Editor’s Note: This is part of a short story ‘the Snow Cradle’ by Mather. Note that readers of a nervous disposition might want to know that the story finishes well. The little boy is found.
Everybody in Rehoboth knew little Billy o’ Oliver’s o’ Deaf Martha’s. He was a smart lad of eight years, with a vivid imagination and an active brain. His childish idealism, however, found little food in the squalid cottage in which he dragged out his semi-civilized existence; but among the hills he was at home, and there he roamed, to find in their fastnesses a region of romance, and in their gullies and cloughs the grottoes and falls that to him were a veritable fairy realm. Child as he was, in the summer months he roamed the shady plantations, and sailed his chip and paper boats down their brawling streams, feeding on the nuts and berries, and lying for hours asleep beneath the shadows of their branching trees. He was one of the few children into whose mind Amos failed to find an inlet for the catechism; and once, during the past summer, he had blown his wickin-whistle in Sunday-school class, and been reprimanded by the superintendent because he gathered blackberries during the sacred hours.
A few days previous to his disappearance in the snow he had heard the legend of Jenny Greenteeth, the haunting fairy of the Green Fold Clough, and how that she, who in the summer-time made the flowers grow and the birds sing, hid herself in winter on a shelf of rock above the Gin Spa Well, a lone streamlet that gurgled from out the rocky sides of the gorge. The story laid hold of his young mind, and under the glow of his imagination assumed the proportions of an Arabian Nights’ wonder. He dreamed of it by night, and during the day received thrashings not a few from his zealous schoolmaster, because his thoughts were away from his lessons with Jenny Greenteeth in her Green Fold Clough retreat. On this, the afternoon of the first snowfall of the autumn, there being a half-holiday, the boy determined once more to explore the haunts of the fairy; and just as Mr. Penrose turned out of his lodgings to kill the prose of his life, which he felt to be killing him, Oliver o’ Deaf Martha’s little boy turned out of his father’s hovel to feed the poetry that was stirring in his youthful soul. The north wind blew through the rents and seams of his threadbare clothing; but its chill was not felt, so warm with excitement beat his little heart. And when the first flakes fell, he clapped his hands in wild delight, and sang of the plucking of geese by hardy Scotchmen, and the sending of their feathers across the intervening leagues.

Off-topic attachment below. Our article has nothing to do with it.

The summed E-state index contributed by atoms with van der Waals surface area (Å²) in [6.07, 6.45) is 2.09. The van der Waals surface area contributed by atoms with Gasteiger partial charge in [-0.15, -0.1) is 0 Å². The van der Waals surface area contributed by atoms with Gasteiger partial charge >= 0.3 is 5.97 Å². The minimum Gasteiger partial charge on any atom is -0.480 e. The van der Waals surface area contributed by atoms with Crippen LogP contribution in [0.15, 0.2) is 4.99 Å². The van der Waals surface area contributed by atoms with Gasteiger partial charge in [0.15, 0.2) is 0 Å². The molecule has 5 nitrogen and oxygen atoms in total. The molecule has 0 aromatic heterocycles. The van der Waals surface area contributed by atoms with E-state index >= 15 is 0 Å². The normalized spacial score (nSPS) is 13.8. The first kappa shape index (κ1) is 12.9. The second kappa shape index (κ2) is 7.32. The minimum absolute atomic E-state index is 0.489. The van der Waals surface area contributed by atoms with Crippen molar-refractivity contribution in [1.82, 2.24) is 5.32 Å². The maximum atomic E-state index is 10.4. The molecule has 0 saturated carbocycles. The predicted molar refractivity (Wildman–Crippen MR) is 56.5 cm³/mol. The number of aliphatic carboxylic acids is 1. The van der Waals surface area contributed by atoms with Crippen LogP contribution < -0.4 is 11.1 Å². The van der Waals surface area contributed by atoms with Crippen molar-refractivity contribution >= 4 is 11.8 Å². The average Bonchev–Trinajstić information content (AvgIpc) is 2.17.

Poor little fellow! His was a hard lot when looked at from where Plenty spread her table and friends were manifold. But he was not without his compensations. His home was the moors, and his parent was Nature. He knew how to leap a brook, and snare a bird, and climb a tree, and shape a boat, and cut a wickin-whistle, and many a time and oft, when bread was scarce, he fed on the berries that only asked to be plucked, and grew so plentifully along the sides of the great hills.